Fiery volcano collages & doodles

8 12 2018





The gift of lau hala knowledge

1 12 2018

The gift

For our ʻŌlelo, Hawaiian language, class today Keoua Nelsen, our kumu (teacher, or source), decided his Christmas gift to his haumana (students) would be making lau hala bracelets. Besides teaching Hawaiian, he is a lau hala weaver. Most of us had not woven lau hala before. He introduced us to weaving with an oli, or chant, tracing the origins of the pandanus from its growth to its usefulness.

Kumu provided kits of the materials, having already done the hard part for us—gathering, cleaning, cutting off the thorns, stripping, and softening the lau hala. The kit included 1) a backing that we wound around all five knuckles that our bracelet would have to pass over,  2) a dark-colored warp already stripped into seven quarter-inch widths (see photo) starting about one inch from one end, and 3) a whitish-colored weft.

From top to bottom: backing, warp, weft

The start. The rolled-up backing and the end of the warp are clipped together. The light-colored weft is inserted behind the warp as pictured, and the long end will be folded around and into the inside, to begin the weave from the LEFT.

Chart indicates design steps. You can do the design plan on graph paper.

As it happened, I didn’t follow the design plan exactly. Oops! I unknowingly wove a happy result. It’s called “Nene,” the name of the goose that is the Hawai‘i State bird, because the design resembles the wings!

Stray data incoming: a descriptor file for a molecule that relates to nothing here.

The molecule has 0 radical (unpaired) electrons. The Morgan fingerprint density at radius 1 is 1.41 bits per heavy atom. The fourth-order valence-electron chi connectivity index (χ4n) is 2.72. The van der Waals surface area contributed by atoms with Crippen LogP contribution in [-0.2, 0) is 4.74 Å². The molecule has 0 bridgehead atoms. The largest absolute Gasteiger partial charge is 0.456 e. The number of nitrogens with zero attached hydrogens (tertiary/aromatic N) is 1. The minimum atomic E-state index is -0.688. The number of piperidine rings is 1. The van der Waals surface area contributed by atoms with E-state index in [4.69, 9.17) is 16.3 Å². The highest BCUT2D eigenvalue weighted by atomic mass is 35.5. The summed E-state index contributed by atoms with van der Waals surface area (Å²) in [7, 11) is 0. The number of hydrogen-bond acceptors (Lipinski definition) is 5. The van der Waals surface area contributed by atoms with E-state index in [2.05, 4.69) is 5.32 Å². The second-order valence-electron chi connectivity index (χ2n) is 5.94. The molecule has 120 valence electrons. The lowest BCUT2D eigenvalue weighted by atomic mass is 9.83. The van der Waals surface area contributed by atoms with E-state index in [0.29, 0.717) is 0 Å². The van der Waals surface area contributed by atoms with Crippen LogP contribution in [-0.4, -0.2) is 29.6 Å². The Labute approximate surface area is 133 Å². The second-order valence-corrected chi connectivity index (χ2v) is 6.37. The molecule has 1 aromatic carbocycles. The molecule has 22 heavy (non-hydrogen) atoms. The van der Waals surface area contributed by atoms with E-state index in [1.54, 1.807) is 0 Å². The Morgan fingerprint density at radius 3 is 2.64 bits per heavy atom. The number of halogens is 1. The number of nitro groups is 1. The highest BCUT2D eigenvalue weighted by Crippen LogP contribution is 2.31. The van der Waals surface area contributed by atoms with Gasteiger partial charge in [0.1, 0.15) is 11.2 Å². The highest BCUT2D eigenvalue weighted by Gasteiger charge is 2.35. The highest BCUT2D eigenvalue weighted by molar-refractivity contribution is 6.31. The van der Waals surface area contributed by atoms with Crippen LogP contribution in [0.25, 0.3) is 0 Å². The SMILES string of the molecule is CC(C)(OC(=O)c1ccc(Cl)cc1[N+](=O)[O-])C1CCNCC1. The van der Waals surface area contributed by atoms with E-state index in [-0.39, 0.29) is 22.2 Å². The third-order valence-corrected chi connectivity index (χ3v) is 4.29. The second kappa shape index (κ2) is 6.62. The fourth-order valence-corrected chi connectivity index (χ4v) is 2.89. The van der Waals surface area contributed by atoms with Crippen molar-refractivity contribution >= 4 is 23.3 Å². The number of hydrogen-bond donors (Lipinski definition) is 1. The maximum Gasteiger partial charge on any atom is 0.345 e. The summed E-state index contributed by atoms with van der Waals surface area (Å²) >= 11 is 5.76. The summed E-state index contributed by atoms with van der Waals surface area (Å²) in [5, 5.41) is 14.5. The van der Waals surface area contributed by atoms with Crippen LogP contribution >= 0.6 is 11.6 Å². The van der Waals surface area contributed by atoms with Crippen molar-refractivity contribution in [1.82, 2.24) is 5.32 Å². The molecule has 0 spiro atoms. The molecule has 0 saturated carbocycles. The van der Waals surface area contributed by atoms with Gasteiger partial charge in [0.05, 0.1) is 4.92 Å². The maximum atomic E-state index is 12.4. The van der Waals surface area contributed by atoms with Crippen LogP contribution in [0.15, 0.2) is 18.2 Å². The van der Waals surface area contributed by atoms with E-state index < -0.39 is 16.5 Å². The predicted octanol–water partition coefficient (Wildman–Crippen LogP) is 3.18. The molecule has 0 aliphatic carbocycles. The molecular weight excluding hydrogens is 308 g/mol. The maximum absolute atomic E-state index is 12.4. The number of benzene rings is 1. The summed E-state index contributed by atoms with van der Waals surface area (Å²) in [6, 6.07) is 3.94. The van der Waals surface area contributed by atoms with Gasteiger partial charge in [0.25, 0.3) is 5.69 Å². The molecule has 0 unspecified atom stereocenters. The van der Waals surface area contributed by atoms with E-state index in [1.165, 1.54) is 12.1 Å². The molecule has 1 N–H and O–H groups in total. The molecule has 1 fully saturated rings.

I repeat my Nene design all around the bracelet. With my fingernail I’ll push the weft strands closer to minimize gaps. Lightly misting with water keeps the work pliable.

Kumu Nelsen shows how to finish the bracelet by hiding and trimming the left-over ends.

Kumu reminds us that learning the Hawaiian language is a gift that you give to yourself. The same can be said of learning how to weave lau hala.

Copyright 2018 Rebekah Luke





Holoholo to Volcano

1 11 2018

Kīlauea Caldera with Mauna Loa beyond

A fast overnight trip from Oʻahu to Hawaiʻi island this week reminded me of how easy it is to get away from it all. I accompanied my friend and high school classmate Martha Noyes to Hawaiʻi Volcanoes National Park where she gave an interesting talk on cultural astronomy.

At the Kīlauea Visitor Center we met dedicated park rangers who provided us with maps and the lay of the land before we checked in to our cabin at Kīlauea Military Camp, five minutes away in our rental car.

This was my first time staying at KMC. One can rent very reasonably priced accommodations here, even 3-bedroom cabins, with sponsorship from a military veteran. I thought, hmm, maybe for the next family reunion?

The cabins are rustic yet clean and furnished with enough creature comforts for your stay, including flashlights! A cafeteria, bar/lounge, and bowling alley are nearby.

Row of one-bedroom cabins at Kīlauea Military Camp. Cabin window below.

Exploring is what one would normally do at a national park. Hawai’i Volcanoes is now reopened since the volcano eruption subsided. This year is the 100th anniversary of the Park. But Martha and I preferred to sleep in late and catch up with conversation while drinking coffee.

Nēnē geese, the Hawaiʻi state bird, outside our cabin

ʻŌhia lehua leaves. We wondered if the black stuff was a symptom of rapid ʻōhiʻa death.

Sulfur steam vent

Top: ʻōhiʻa lehua.
Bottom, l to r: laukahi, hinahina moss, orange-colored trunk, uluhe fern.

Panorama view of Halemaʻumaʻu Crater from Volcano House. Click for a larger view.

To get there: Turn left when you exit Hilo Airport onto Highway 11 and continue until you reach the park entrance about 28 miles away (40 minutes).

Martha Noyes, author

Martha Noyes’s next talk is scheduled for 6:00 p.m., December 7, 2018, in the Kanaina Building on the Iolani Palace grounds in Honolulu.





October cactus flower

2 10 2018

Cactus flowers